Views from the hilltop

Views from the hilltop

How under-appreciated Ruskin Bond is as a historian of our times

Ruskin Bond’s latest memoir,A Town Called Dehra,is beautifully written. It is set mostly in Dehra Dun,although other places do intrude (Shimla,Delhi). It starts in the ’40s and in a delicious meandering way comes down to present times without any rigid chronological pattern. A stream-of-consciousness memoir written with a tight discipline that helps to make it look easy. It is in the best traditions of English prose. I was reminded of Cider with Rosie by Laurie Lee. The gentle non-intrusive implicit moralising can also take us back to Walton’s Compleat Angler. There is an episode where Bond as a young boy sits on a branch of a banyan tree from where he reads his treasured books and observes the world go by. This reminded me of a Robert Frost poem where a boy plays with the branch of a tree. It also reminded me of Jeremy Finch in To Kill a Mocking Bird. When England has been bombed out,Dickens’s pubs will be remembered. When the great socialist government of Uttarakhand has destroyed Dehra Dun,Ruskin Bond’s town will still be there.

Bond is literally an orphan of the Raj. His British father dies just around the time World War II is ending and India is moving towards independence. His father’s plans of “taking him back” to Britain can no longer be pursued. His father had been the young Bond’s best friend and companion. An insensitive schoolmaster promises to store his “father’s letters” safely for the small boy and then proceeds to lose them quite callously. The heartbreak in not only losing his father but losing his father’s letters as well is captured without a touch of the maudlin. The book has a Merchant-Ivory Shakespearewallah touch that mingles with the world seen through the eyes of a “different” boy.

Almost unintentionally,Bond emerges as the gentle historian of the last days of the Raj and the first few years of the new dispensation. His is not the grand historian’s view. A delightful,ironic worms-eye view touched with nostalgia,but not of the crassly sentimental type. When Bond’s personality intrudes into the narrative it does so without a trace of conceit or vanity. The fact that he gets along well with his stepfather’s ex-wife is generously attributed to the ways of India and Indian society. He takes no credit for the fact that despite his childhood traumas,he is such a wonderfully well-adjusted personality. The description of his first kiss is simply brilliant in its charm and humour. The grandmother’s last tonga ride and departure from Dehra is a better requiem for the two hundred year history of the Raj than anything else I have read.

Again without making too much of a fuss,Bond captures what it means to be an Anglo-Indian,a member of an “in-between” community. It has been argued that they were children of the Raj,abandoned by the British. Bond is not interested in pursuing victimhood. He merely “holds up a mirror” and it is for us to look into it. I for one made a connect. As a boy,I had friends with names like Denzil and Alistair and teachers with names like Miss Edwards and Mr Vance. I lived in Shimla for a short while in the ’50s. Bond’s book brought it all back to me!


Bond has a feel for the sub-Himalayan landscape at a level of detail that is exceptional in its sensitivity and sense of enchantment. Many writers have been obsessed with the grandeur of the Himalayas. “Sthavaranam Himalaya” — “among mountains,I am the Himalaya” — Vyaasa makes Lord Krishna himself say this in Chapter 10 of the Bhagavad Gita. Kalidasa in his Meghdoot says that the Himalayas are the rod to be used to measure the earth itself. But the sense of immediacy that Kipling brings to us when he describes Kim’s journey from Pinjore to Shimla is missing in Sanskrit writing. Ruskin Bond does one better than Kipling. He names plants,trees,flowers and birds and they come alive as his intimate friends. Bond’s short matter-of-fact description of the mongoose-cobra fight (as seen from his seat on the branch of the tree of course!) has to be one of the finest I have come across. The chill down my spine was comparable to the excitement I felt watching Ben Hur’s chariot race. In this description,which is tinged by 20th-century realism,not the world of 19th-century fables,he outdoes the master. Nothing in The Jungle Book comes close to this.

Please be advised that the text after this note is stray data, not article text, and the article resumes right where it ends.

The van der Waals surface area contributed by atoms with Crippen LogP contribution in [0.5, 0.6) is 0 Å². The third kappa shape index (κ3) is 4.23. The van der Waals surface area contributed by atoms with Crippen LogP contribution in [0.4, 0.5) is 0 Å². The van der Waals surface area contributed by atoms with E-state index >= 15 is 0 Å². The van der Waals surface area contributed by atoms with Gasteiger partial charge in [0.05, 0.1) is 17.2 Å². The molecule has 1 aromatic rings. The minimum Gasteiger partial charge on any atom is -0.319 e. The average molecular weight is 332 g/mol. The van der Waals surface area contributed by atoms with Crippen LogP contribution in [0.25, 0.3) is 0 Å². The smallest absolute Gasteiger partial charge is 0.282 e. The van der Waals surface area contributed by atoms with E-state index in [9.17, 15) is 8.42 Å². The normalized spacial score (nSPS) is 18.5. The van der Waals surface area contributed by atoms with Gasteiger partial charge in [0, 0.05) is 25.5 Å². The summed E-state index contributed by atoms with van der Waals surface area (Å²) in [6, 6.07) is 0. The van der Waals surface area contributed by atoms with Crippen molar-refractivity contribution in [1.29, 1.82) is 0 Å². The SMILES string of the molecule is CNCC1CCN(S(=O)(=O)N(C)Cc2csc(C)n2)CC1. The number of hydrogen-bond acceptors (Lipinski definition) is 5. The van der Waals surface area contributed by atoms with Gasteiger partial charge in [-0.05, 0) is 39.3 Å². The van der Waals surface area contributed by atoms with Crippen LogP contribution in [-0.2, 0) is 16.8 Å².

Bond’s vignettes of Delhi in the ’40s and ’50s are also first rate. The reader gets a feel for the embryo from which the present megapolis has grown. Although a trifle upset with the inexorable intrusion of more and more concrete into the Doon valley,Bond is not a shrill environmentalist Tory. His view is that “this too shall pass” and the hills will survive.

Time passes,eras come to an end,empires disappear,the orphans of empire are marginalised — and yet times that have been captured in words never disappear. They stay with us always. That I believe is the haunting quality Ruskin Bond brings to a point in time in Dehra Dun. Le Carre’s scholar spy George Smiley argues that it is important to be loyal not only to one’s place but also to a time of one’s choosing. The Raj,its dying,its death and the aftermath of its death all set in a “station” at the foot of the hills which were so central to the consciousness of the sahibs — a time and a place worth being loyal to. And to celebrate it in delectable prose that seems so simple when you read it and which keeps surprising you by staying in your mind unlike other bombastic writing which draws attention to itself and later when you try to recall it,you just cannot remember what was said. Bravo Ruskin Bond Sahib — keep giving us more of this!

The writer divides his time between Mumbai,Lonavla and Bangalore